ART+FM comes along at a time when radio is experiencing a renaissance. Thanks to the explosions of Wi-Fi enabled devices and cheap broadcasting technology, Americans can listen to stations from around the world. According to Shoutcast, an Internet radio directory, there are more than 43,000 free Internet radio stations. This includes Crescent Hill Radio (www.crescenthillradio.com), which The Highlander featured in 2010.
But things are also looking up for terrestrial radio, which is still important. Each week more than 30 million people listen to National Public Radio alone. Community radio stations are even more important in rural areas that lack access to broadband services or have a high number of residents who lack computer skills.
ART+FM hopes to take advantage of the Local Community Radio Act, which President Barack Obama signed into law in 2011. The law allows the Federal Communication Commission to grant low-power FM broadcast licenses to nonprofit organizations. Low-power FM stations can operate at a maximum power of 100 watts and a height of 30 meters, which generally provides solid coverage between a three- and 10-mile radius. The FCC only accepts applications for new low-power FM stations during a specified licensing window, which Scott believes will open up next summer.
ART+FM might still have been a plan on the drawing board were it not for IdeaFestival founder Kris Kimel, who gave the station’s founders something they needed – a deadline. He and Scott met first and talked about her idea for the station just three months ago and he urged her to debut it at his festival. Kimel says ART+FM embodies the kind of innovation the IdeaFestival was meant to celebrate. “Kentucky and Louisville are becoming really vibrant places,” he says. “A lot of interesting things are going on, a lot of progressive thinking. It’s a good place to experiment.”
Scott reports that the first ART+FM event was tiring and had a few glitches, but it was successful overall. Most of the volunteers who worked at the IdeaFestival were her friends or students from the duPont Manual High School Communications/Media Arts magnet program. Millar especially enjoyed the chance to relive her glory days, when she had a show and did news and weather spots for the Vanderbilt college station. At the IdeaFestival, she had a friend, former Freakwater singer Catherine Ann Irwin, play a few songs from her new album, “Little Heater.”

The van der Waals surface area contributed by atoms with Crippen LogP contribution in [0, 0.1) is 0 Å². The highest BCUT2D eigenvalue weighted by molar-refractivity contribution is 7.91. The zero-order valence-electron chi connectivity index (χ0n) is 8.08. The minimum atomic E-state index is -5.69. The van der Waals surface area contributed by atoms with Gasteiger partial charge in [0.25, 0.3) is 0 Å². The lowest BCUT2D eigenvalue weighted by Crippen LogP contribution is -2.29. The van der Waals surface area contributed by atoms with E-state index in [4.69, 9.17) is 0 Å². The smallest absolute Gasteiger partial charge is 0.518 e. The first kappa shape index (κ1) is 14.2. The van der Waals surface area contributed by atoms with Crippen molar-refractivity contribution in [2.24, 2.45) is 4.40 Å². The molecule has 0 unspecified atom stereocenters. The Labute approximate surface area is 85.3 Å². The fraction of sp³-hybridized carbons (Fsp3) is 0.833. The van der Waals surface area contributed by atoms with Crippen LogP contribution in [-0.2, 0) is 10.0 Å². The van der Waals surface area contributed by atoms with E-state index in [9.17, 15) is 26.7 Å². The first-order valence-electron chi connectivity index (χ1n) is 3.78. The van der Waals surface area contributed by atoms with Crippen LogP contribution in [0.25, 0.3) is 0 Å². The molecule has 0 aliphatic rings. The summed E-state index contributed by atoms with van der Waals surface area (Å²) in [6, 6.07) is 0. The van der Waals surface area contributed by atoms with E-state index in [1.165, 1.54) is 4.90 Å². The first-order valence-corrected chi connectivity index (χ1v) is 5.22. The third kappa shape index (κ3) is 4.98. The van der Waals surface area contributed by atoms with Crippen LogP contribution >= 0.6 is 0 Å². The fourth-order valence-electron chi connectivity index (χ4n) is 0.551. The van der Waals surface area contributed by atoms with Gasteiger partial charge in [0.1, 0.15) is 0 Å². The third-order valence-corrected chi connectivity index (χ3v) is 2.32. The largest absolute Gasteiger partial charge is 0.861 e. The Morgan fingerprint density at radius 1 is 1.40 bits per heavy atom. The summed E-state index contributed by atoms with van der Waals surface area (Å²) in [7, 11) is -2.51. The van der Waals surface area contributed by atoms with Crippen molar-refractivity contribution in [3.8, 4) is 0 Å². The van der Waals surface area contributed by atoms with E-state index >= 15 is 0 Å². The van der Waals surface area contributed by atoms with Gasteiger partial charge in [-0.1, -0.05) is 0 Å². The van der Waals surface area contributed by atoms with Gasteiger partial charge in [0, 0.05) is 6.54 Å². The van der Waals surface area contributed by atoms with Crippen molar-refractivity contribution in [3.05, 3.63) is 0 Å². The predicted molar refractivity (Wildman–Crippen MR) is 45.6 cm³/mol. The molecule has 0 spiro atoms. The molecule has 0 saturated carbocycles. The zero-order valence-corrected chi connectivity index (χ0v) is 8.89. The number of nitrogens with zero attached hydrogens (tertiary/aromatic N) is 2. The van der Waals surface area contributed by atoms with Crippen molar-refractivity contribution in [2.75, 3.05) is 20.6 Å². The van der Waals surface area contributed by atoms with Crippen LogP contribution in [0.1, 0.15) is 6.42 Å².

“ART+FM is really free form,” says Millar. “There is something universal about radio. It’s free, it’s accessible and ripe for the picking. I’m excited about all the energy that is around the station right now.”
Manual students Julian Wright and Alexus Richardson served as both on-air talent and technical support during the IdeaFestival. Both say they appreciated being given so much responsibility at their age. Wright, who plans to have a career in broadcasting, wants to continue working with ART+FM because of the learning experience.
“I’ve done a lot of work on TV,” Wright says. “The skills I learned during that – timing and pacing – they apply to radio also. But people can’t see me, so I can lay back and do what I do.”
ART+FM is slowly building up its fan base. Millar says about 200 people listened for up to two hours on the first day of streaming alone. Many attendees at the IdeaFestival stopped by the station’s studio to see what the fuss was about. One of them was Metro Mayor Greg Fischer, who moved his office to the Kentucky Center for the event. Fischer likes the idea of a grassroots station taking root in the River City, even if it promises to add a little weirdness to the radio dial.
“I think that’ll be fun,” he says. “We are constantly seeking innovation and breakthrough ideas. The best way to do that is get out of your day-to-day world and get a whack on the side of the head.”